Substantive due process forbids the government from infringing on fundamental liberty interests unless the infringement is narrowly tailed to serve a compelling governmental interest. Flores, 507 U.S. at 301-02, 113 S. Ct. at 1439. The "analysis must begin with a careful description of the asserted right." Flores, 507 U.S. at 301-02, 113 S. Ct. at 1447; Collins, 503 U.S. at 125, 112 S. Ct. at 1068. In general, commitment for any purpose is a deprivation of liberty that requires due process protection. Kansas v. Hendricks, 117 S. Ct. 2072, 2080 (1997); Foucha, 504 U.S. at 80, 112 S. Ct. at 1785. However, substantive due process does not grant all persons who have not been convicted of a crime the absolute right to be free from detention. See, e.g., United States v. Salerno, 481 U.S. 739, 748, 107 S. Ct. 1780, 1785 (1987) (government's interest in community safety can outweigh an individual's liberty interest to bail pending trial); Schall v. Martin, 467 U.S. 253, 281, 104 S. Ct. 2403, 2418 (1984) (allowing the pretrial detention of juveniles); Jones v. United States, 463 U.S. 354, 361, 103 S. Ct. 3043, 3044 (1983) (allowing the confinement of mentally ill if showing by clear and convincing evidence they are mentally ill and dangerous to society).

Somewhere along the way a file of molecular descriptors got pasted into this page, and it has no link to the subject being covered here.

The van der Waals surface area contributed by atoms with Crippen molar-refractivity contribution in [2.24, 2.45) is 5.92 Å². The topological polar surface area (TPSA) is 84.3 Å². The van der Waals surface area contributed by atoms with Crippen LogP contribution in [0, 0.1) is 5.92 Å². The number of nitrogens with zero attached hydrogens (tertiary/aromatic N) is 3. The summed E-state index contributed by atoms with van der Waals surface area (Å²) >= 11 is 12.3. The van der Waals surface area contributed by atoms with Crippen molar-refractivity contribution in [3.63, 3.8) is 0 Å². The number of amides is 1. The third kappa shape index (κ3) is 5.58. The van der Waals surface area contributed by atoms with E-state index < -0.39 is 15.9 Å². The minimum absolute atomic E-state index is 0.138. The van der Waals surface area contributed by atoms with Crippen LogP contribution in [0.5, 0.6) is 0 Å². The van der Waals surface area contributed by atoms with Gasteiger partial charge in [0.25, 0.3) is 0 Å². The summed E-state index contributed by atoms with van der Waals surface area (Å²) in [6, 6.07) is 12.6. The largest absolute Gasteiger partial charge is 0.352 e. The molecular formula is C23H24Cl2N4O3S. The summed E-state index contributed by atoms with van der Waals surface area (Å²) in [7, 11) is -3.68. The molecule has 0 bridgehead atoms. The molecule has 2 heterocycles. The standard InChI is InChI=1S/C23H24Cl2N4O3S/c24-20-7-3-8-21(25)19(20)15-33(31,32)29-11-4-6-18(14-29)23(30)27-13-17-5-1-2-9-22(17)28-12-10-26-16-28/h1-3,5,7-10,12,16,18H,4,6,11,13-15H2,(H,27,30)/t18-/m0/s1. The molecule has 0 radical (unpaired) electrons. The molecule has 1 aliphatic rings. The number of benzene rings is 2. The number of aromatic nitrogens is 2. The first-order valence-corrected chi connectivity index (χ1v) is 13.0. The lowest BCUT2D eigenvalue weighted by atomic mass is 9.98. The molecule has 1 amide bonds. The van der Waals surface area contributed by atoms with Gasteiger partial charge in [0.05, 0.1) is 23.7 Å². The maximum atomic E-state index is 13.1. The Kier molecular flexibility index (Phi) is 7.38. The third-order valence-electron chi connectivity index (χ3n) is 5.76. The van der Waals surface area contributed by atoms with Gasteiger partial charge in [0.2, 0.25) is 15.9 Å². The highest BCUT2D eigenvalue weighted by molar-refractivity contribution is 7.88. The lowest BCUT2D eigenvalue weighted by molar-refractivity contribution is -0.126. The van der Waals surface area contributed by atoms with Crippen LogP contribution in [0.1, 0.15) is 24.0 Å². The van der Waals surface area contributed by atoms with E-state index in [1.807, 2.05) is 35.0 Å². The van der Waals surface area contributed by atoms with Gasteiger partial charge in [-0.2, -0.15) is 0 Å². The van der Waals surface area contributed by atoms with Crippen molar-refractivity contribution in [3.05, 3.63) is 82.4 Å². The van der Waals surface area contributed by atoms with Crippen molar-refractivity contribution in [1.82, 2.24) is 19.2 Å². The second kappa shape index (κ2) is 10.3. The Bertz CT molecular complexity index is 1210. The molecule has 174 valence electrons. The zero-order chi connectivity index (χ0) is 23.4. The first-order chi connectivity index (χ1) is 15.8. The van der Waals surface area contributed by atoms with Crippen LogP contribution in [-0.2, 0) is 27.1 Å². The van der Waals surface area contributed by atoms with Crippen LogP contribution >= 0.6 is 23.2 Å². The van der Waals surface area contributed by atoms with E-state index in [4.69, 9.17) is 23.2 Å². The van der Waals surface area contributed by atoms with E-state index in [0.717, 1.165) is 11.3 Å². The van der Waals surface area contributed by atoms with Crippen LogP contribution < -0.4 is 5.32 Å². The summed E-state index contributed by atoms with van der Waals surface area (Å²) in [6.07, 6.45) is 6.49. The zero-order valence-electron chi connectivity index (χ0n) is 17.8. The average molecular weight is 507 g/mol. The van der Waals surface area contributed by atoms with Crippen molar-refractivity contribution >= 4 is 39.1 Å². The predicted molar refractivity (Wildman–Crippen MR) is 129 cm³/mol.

In reviewing cases that do not affect a fundamental liberty interest, the Court must determine if the detention is punishment, and if it is not, whether it is rationally connected to some other alternative purpose. Schall, 467 U.S. at 269, 104 S. Ct. at 2412; Alvarez-Mendez v. Stock, 941 F.2d 956, 996 (9th Cir. 1991). The Court must then determine if the detention is excessive in relation to the alternative purpose. Schall, 467 U.S. at 269, 104 S. Ct. at 2412; Alvarez-Mendez, 941 F.2d at 996.